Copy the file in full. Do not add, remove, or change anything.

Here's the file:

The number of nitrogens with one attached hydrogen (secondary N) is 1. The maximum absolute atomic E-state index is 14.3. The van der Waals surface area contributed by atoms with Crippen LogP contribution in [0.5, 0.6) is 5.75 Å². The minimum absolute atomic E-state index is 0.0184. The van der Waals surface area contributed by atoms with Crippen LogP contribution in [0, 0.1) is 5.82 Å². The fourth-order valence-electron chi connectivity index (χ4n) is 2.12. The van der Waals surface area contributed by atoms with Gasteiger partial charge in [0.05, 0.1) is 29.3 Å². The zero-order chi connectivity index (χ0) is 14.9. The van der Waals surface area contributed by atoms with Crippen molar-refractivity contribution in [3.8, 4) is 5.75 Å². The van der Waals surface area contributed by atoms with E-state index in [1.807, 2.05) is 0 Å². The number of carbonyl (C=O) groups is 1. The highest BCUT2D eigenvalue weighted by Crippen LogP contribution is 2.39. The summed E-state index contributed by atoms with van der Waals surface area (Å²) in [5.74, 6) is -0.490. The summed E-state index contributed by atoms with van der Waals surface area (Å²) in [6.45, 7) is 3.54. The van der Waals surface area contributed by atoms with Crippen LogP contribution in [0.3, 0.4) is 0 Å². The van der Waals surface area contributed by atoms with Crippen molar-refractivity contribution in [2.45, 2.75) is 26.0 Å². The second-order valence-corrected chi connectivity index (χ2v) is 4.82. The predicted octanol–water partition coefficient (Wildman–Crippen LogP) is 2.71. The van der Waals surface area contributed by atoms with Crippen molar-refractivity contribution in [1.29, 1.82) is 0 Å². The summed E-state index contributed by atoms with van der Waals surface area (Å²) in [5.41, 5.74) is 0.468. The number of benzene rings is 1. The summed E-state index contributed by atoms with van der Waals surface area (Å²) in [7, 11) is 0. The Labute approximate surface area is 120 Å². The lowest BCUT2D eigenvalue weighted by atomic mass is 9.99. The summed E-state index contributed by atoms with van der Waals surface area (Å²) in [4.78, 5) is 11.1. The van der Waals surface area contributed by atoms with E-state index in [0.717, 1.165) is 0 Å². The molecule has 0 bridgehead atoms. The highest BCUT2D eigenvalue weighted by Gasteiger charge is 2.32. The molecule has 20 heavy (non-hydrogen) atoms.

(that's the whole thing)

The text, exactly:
The number of nitrogens with one attached hydrogen (secondary N) is 1. The maximum absolute atomic E-state index is 14.3. The van der Waals surface area contributed by atoms with Crippen LogP contribution in [0.5, 0.6) is 5.75 Å². The minimum absolute atomic E-state index is 0.0184. The van der Waals surface area contributed by atoms with Crippen LogP contribution in [0, 0.1) is 5.82 Å². The fourth-order valence-electron chi connectivity index (χ4n) is 2.12. The van der Waals surface area contributed by atoms with Gasteiger partial charge in [0.05, 0.1) is 29.3 Å². The zero-order chi connectivity index (χ0) is 14.9. The van der Waals surface area contributed by atoms with Crippen molar-refractivity contribution in [3.8, 4) is 5.75 Å². The van der Waals surface area contributed by atoms with E-state index in [1.807, 2.05) is 0 Å². The number of carbonyl (C=O) groups is 1. The highest BCUT2D eigenvalue weighted by Crippen LogP contribution is 2.39. The summed E-state index contributed by atoms with van der Waals surface area (Å²) in [5.74, 6) is -0.490. The summed E-state index contributed by atoms with van der Waals surface area (Å²) in [6.45, 7) is 3.54. The van der Waals surface area contributed by atoms with Crippen LogP contribution in [0.3, 0.4) is 0 Å². The van der Waals surface area contributed by atoms with Crippen molar-refractivity contribution in [2.45, 2.75) is 26.0 Å². The second-order valence-corrected chi connectivity index (χ2v) is 4.82. The predicted octanol–water partition coefficient (Wildman–Crippen LogP) is 2.71. The van der Waals surface area contributed by atoms with Crippen molar-refractivity contribution in [1.29, 1.82) is 0 Å². The summed E-state index contributed by atoms with van der Waals surface area (Å²) in [5.41, 5.74) is 0.468. The number of benzene rings is 1. The summed E-state index contributed by atoms with van der Waals surface area (Å²) in [7, 11) is 0. The Labute approximate surface area is 120 Å². The lowest BCUT2D eigenvalue weighted by atomic mass is 9.99. The summed E-state index contributed by atoms with van der Waals surface area (Å²) in [4.78, 5) is 11.1. The van der Waals surface area contributed by atoms with E-state index in [0.717, 1.165) is 0 Å². The molecule has 0 bridgehead atoms. The highest BCUT2D eigenvalue weighted by Gasteiger charge is 2.32. The molecule has 20 heavy (non-hydrogen) atoms.